The video shows a wedding, but when he visits his family you can see remote areas are still very poor. His family’s house has a stone fence courtyard, and the house itself is made of mud mostly. Toilets are still outside (imagine going there in winter).
Weddings are usually arranged so that the bride has a chance to live in the city and escape poverty – in fact they say as much in the video. People in Tibet are learning Mandarin for the same reason. If you only speak Tibetan, you’ll only get to live in Tibet. If you speak Mandarin, you can live anywhere in China pretty much. It’s not unheard of that Han Chinese living in Tibet will speak Tibetan better than you.
And most of all, you can still see the remnants of their traditional culture. Now I’m not one to say all traditions must be put to progress, but it feels weird when you know Tibetan history to see the monk get first dibs on the food.
I’m sure China is making some efforts but it paints a very stark picture between what we see in Xinjiang where most cotton production is mechanised (the tractors even drive themselves, I shit you not) and Tibet where people still live somewhat traditionally – yeah sure they get a car instead of a horse now, and they get electricity and easier access to groceries, but that seems to be about it.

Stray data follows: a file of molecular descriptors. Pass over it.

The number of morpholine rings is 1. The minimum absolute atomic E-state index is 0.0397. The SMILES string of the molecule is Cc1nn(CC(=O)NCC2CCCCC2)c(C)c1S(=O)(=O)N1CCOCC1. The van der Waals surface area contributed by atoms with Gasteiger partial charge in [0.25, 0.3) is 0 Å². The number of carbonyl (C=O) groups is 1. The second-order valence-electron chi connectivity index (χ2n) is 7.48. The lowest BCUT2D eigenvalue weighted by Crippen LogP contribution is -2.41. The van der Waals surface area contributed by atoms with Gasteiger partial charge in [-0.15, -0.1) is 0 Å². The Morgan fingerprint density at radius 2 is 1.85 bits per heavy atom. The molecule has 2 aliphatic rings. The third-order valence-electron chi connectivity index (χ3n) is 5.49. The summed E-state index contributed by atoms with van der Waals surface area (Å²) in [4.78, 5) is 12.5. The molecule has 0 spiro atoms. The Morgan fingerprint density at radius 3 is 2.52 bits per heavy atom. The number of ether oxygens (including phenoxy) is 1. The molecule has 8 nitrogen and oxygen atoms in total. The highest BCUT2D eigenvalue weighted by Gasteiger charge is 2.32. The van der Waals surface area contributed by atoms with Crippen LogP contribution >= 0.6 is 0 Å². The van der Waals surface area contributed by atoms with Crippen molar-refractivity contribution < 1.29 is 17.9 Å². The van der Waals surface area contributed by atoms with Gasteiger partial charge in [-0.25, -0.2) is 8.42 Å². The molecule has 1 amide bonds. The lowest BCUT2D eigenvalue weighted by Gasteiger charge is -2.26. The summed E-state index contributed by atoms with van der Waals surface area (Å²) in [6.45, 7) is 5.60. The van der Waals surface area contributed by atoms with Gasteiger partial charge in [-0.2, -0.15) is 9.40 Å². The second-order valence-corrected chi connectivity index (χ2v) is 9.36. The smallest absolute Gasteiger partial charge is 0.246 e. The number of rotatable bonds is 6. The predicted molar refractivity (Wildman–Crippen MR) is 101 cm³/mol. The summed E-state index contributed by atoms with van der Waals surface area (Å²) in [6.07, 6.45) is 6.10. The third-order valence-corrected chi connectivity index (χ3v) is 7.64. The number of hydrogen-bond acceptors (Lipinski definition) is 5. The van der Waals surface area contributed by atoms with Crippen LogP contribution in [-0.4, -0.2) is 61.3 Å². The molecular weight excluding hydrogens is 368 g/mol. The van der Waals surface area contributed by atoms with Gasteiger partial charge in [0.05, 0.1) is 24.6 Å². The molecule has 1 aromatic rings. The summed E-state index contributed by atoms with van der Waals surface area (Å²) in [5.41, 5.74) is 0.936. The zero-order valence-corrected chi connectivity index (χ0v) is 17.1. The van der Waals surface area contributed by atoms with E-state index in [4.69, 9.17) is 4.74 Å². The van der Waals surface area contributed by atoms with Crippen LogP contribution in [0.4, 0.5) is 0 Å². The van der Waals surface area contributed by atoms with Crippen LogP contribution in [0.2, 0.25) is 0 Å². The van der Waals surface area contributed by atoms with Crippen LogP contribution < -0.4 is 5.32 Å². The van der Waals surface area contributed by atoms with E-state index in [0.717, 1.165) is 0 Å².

Keep in mind China is still allievating poverty in Tibet: you can see modern roads leading to towns and villages, and from my Tibetan friends who go back sometimes, they say things are moving. Old villages with the mud houses you see above are destroyed and replaced with modern towns a bit further away. I think one problem China faces in Tibet is the climate; most towns are more than 3km above sea level. Another problem is that there is still a traditionalist sentiment in Tibet, and people are attached to their way of life and see Chinese intervention as unnecessary meddling. Things have calmed down since some years ago however.
The mother seems generally supportive of China’s arrival in Tibet. She says life was very, very hard when she was a kid (born in the late 50s or early 60s) – but she also regrets the carefree life she had as a child, where you could go to any door in the village and they always had food to give you. But who doesn’t regret their carefree childhood?
After the age of 15 her father stopped her from going outside unaccompanied because it was dangerous for young women. She claims even today Tibetans from the rural areas are hardcore and will pull a knife on you if you insult Tibet for example (used to be a sword), even in the diaspora.
I’m also sharing this channel: https://www.youtube.com/channel/UCjnS_BBQwl1ro5rN-xqhLlQ. He makes quick and easy Tibetan recipes (the chili oil especially you must make, but feel free to cut back on half the oil. Check out his restaurant style momos too). Tibetan cuisine is really tasty, but it’s mostly oil, butter, sugar and other dairy products. A ton of people in Tibet have cholesterol problems due to their diet.
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